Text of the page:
It is. And, and that's a, there's a fine line there. So, you know, part of the, part of the discussion I have with a customer before they implement any new technology is to stand that up in their environment somewhere in a POC and make sure there's going to be work with the other business processes that they have. And so, you get that user experience in, in a controlled environment before you start to implement it alone.

 

Penny Conway:

And do they have, in that POC, are they bringing their employees in or are they?

 

Rob Di Gerolamo:

They bring in a small subset of test group that they'll bring in first just to see what the user experience is before they roll it out?

 

Penny Conway:

Mm-hmm (affirmative).

 

Steve Nardone:

Yeah, one of our favorite, you know, conversations with customers and on this again happens during the security landscape optimization when we asked them, you know, you're running wind 10, are you running those systems with local, with admin privileges for the users? Are you running it with and local user privilege? And they say, well, we're running with admin rights because really, it's too hard to build a process operationally that will allow us to be able to run a local user mode.

 

And of course, we know running an admin privilege means you're running with root and any malware then ends up on our system is gonna run as root. It's really an interesting conversation that they, they won't take a step back and think about, okay, how dangerous is this? And what can I do to help protect against this? And I'd say probably what 50% 60% of the conversations we have with customers are exactly that conversation.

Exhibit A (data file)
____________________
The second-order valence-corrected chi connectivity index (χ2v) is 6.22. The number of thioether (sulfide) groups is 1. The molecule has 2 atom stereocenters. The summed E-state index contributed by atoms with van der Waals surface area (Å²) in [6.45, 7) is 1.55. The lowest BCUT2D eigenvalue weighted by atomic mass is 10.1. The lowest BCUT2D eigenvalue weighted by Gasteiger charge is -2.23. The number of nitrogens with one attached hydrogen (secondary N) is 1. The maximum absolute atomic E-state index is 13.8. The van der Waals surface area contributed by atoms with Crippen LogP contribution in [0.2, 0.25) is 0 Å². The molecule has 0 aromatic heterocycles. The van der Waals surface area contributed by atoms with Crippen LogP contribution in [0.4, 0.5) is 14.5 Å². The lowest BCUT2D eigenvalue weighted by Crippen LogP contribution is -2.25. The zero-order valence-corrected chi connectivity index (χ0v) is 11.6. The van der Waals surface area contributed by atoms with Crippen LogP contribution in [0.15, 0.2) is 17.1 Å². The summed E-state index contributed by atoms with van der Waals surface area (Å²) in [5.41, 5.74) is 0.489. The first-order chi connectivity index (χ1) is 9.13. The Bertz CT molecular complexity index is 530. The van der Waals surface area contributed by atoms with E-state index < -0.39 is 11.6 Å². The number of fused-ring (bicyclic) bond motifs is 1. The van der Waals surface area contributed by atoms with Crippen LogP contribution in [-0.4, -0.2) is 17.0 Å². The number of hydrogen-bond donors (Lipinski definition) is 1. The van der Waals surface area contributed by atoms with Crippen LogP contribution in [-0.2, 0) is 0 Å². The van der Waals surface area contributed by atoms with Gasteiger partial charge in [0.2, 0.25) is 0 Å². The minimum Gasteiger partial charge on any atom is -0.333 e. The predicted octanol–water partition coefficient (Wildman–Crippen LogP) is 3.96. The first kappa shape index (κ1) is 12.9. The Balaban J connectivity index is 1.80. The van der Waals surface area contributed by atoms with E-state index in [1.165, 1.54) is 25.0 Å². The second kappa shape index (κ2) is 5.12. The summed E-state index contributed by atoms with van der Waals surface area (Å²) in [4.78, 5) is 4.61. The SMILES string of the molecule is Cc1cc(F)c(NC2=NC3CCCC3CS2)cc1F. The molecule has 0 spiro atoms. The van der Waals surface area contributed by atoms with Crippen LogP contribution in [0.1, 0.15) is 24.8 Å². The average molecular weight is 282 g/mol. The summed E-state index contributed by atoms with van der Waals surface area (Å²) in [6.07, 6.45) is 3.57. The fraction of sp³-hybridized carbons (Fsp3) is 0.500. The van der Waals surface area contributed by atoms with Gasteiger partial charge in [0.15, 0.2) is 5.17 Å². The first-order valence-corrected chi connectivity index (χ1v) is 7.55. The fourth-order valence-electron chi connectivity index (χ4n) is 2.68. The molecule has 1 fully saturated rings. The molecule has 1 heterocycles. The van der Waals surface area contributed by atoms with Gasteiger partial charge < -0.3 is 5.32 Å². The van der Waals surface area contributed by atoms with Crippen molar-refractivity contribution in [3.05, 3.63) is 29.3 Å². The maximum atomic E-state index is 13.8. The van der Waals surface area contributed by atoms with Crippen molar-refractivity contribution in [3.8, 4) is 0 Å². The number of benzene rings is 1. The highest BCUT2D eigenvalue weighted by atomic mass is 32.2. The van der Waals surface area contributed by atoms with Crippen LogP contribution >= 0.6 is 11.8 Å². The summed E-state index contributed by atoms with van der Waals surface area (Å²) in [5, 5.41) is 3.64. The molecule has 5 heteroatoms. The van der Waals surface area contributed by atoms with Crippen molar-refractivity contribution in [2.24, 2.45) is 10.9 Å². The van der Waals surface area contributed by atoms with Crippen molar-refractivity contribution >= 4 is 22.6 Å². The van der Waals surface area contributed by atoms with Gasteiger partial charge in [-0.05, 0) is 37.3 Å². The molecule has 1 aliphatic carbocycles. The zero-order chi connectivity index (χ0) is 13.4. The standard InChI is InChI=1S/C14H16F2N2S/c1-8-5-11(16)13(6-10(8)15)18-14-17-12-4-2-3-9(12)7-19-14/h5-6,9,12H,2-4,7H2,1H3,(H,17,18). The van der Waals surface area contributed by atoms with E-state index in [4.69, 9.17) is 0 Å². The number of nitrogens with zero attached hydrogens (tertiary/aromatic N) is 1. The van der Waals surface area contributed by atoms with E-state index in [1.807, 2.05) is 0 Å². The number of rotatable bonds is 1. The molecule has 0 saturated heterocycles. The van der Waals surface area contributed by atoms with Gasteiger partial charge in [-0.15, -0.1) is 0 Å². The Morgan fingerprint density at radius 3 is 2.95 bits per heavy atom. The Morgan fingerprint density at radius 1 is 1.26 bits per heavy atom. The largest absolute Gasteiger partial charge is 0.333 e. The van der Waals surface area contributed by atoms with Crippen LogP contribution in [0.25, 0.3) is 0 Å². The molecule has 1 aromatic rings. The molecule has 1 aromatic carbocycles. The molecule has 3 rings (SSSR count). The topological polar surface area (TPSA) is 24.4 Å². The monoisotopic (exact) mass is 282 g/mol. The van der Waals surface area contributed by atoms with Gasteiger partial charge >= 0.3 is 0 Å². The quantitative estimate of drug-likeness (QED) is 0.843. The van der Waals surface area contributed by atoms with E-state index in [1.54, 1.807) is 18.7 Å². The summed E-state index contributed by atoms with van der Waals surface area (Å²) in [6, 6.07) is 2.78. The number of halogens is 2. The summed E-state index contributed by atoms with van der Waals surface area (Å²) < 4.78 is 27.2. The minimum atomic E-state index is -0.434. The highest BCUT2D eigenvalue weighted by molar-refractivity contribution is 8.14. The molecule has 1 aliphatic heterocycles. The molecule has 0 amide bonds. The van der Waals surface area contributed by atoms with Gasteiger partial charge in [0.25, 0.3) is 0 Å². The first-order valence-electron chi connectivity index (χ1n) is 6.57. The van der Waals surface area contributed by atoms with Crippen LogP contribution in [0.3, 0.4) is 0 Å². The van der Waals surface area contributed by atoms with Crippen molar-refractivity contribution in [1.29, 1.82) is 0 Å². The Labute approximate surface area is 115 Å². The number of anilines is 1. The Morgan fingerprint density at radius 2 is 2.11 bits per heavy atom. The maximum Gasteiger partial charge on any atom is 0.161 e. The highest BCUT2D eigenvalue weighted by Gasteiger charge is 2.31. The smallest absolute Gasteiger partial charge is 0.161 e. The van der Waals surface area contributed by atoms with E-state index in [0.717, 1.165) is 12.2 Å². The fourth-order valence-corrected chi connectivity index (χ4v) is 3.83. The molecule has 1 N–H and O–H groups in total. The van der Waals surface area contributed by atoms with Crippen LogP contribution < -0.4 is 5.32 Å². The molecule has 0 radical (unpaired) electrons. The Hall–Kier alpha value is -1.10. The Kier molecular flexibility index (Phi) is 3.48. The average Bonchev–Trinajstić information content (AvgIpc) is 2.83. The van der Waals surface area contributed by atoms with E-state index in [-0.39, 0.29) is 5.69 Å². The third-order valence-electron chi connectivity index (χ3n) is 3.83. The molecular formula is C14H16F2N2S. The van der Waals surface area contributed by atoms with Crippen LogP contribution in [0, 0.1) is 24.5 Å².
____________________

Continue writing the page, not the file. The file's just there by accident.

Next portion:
Lane Shelton:

What level of risk do you think the users themselves perceive? Like, so think about what you, you know, what you just said there. So, I'm thinking if my device is insecure because they're going to find like, let's say there's a, a threat vector and they do the, they do the trace and it comes back to, oops, it was my laptop. Yeah. Admin rights on it. You know, I don't think that's gonna go very well for me as an employee of my organization.

 

So, you know, I think I try to think about these things and be like, you know, maybe I don't want to admin rights on my system because I don't want, I don't want to be the one-

 

Steve Nardone:

The users usually none the wiser whether they have admin rights or not. So, you have to provide the ability for them to be able to install, update, download, do whatever they need to do on sort of under the hood.

 

Lane Shelton:

Yeah.

 

Steve Nardone:

And they don't put the owners on the security on the user because it's going to click, they're going to open, they're going to browse, they're gonna do whatever. They put the owners of security and the IT folks that are implementing those technologies.